One Week in Shikoku
When I landed in Japan in 2014 for my first trip to the country, the island of Shikoku wasn’t even on my radar. Within a few days, however, I literally couldn’t get Shikoku out of my mind.
“It’s going to be wiped off the map by a tsunami some day,” said an American student who’d come with a group of his colleagues to see Tokyo’s Tsukiji Fish Market, where we were all waiting in line. “A matter of when, not if.”
Truth be told, I never attempted to verify his claims. Not then, and certainly not when I received an invitation from JTB USA to spend a week in Shikoku, in early 2017.
Obviously, I wasn’t drowned by a tsunami—how would I be writing this sample itinerary? On the other hand, the first Shikoku attraction I spotlight a few paragraphs down seems to hearken back to my strange, unsubstantiated introduction to the island all those years ago.
When to Visit Shikoku
Anecdotally, Shikoku is among Japan’s warmer islands, but it still experiences four seasons. Likewise, while general Japan travel wisdom would suggest that sakura season (late March-early April) and the peak of autumn colors (late November-early December) are the best times to visit Shikoku, the fact is that summer, with a heat that invites water sports and winter, which can either be beautifully snowy or wonderfully mild, are also great in Shikoku.
Where to Stay in Shikoku
Like most of the rest of Japan, Shikoku boasts a wide range of accommodation, which means that your week in Shikoku can be a diverse one in terms of where you sleep. For example, while you’ll probably want to stay in hotels that have their own hot springs in places like Dogo Onsen and Konpira Onsen, cities like Tokushima and Kochi boast three- and four-star business hotels.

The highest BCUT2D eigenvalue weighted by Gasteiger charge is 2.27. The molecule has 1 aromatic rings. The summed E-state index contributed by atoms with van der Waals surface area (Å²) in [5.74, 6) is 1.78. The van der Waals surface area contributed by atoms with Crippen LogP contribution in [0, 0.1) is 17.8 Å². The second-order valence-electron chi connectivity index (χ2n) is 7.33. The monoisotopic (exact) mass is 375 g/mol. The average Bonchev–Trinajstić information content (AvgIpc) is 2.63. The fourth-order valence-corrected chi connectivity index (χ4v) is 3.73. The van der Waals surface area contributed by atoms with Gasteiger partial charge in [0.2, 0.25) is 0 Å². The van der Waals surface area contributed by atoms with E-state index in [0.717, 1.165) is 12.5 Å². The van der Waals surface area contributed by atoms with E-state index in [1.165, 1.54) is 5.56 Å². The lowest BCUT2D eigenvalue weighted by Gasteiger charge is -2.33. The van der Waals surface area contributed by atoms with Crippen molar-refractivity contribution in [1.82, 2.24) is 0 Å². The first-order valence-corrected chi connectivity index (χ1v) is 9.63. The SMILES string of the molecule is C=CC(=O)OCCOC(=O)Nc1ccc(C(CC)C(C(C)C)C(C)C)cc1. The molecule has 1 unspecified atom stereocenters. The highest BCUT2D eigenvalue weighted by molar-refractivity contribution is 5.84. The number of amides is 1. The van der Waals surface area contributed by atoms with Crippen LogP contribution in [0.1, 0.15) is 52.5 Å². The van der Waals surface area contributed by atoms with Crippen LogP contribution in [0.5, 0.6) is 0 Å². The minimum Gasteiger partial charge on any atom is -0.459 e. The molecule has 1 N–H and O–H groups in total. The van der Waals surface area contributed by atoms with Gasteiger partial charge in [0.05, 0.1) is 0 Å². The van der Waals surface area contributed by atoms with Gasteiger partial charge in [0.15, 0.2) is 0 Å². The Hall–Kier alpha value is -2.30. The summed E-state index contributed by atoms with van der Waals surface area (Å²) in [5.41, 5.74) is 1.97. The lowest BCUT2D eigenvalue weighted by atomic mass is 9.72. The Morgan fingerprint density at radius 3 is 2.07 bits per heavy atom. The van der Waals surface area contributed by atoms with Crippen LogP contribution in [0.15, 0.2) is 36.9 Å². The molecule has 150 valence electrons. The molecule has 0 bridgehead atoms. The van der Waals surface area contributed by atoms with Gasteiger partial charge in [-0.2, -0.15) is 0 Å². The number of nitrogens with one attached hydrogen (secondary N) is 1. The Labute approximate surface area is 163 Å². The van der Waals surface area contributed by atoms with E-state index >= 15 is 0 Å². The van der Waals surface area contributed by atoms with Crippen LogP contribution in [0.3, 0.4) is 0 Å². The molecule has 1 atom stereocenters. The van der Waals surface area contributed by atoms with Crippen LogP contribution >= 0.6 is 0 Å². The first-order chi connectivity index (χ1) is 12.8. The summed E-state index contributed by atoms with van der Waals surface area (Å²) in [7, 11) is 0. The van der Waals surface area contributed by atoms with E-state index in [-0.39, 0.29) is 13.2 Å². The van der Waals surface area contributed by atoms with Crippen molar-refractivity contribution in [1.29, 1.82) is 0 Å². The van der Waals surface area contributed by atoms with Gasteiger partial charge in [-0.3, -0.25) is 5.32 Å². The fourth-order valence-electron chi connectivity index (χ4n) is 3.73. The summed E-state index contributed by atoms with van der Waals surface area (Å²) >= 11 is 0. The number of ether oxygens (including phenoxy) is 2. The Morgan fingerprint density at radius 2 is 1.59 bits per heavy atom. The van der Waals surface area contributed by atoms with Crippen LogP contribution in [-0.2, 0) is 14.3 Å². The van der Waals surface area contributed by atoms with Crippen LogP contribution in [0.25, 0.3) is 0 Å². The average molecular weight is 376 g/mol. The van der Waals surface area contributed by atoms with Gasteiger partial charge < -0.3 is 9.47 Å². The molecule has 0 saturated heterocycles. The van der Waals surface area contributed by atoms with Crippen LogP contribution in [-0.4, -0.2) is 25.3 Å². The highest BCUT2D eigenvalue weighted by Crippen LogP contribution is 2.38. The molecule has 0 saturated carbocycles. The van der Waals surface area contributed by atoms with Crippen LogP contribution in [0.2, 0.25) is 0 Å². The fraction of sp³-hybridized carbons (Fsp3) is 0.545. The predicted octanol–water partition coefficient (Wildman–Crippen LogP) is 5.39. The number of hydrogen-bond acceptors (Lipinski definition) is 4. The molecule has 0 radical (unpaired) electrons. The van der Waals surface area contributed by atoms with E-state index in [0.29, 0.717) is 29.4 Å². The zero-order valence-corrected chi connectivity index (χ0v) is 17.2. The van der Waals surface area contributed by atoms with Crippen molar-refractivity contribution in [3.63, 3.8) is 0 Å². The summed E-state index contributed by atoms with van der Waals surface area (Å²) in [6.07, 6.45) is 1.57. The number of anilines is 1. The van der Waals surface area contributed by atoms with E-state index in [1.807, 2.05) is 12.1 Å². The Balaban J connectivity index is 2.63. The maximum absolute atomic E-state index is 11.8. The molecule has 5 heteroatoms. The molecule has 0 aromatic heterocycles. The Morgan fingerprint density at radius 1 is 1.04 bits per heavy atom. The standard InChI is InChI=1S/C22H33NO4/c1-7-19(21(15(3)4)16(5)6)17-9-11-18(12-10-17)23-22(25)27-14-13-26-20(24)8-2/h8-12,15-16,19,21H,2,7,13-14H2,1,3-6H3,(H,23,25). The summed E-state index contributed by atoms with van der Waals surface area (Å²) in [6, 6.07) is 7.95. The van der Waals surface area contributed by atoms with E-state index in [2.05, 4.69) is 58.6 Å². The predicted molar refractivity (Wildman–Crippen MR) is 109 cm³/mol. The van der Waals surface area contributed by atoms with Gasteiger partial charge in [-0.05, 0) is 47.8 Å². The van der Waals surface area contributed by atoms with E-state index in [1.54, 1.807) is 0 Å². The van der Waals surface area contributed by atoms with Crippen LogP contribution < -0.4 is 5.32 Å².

How to Get Around Shikoku
Although Shikoku doesn’t have the Shinkansen (although you can access the island by taking Shinkansen to the city of Okayama, and the transferring to a local train there), it is nonetheless well connected by the JR system, of which you can take advantage most affordably using either a JR Pass or the All Shikoku Rail Pass. Alternatively, you can also travel around Shikoku by bus or private car or, if you’re doing the island’s pilgrimage route, via foot or bicycle.
Money, Costs and Communication
Like the rest of Japan, Shikoku uses the Japanese yen, which has hovered around the value of 100 to 1 USD for the past several years. In spite of Shikoku’s low profile as compared to Honshu or even Hokkaido, prices here tend to be on par with the rest of Japan—moderately to very expensive. On the other hand, you do get what you pay for, in terms of the quality of products and services, as well as the prevalence and speed of Wi-Fi (although, as of February 2017, you still can’t purchase a Japanese SIM card as a foreigner).
Less than three hours by bus from Osaka, the city of Tokushima is the most convenient access point for Shikoku, so I recommend you begin your week in Shikoku here. Unless you visit in summer, however, when the Awa Odori Dance Festival paints the streets of the city with sound and color, I don’t necessarily recommend staying in Tokushima City.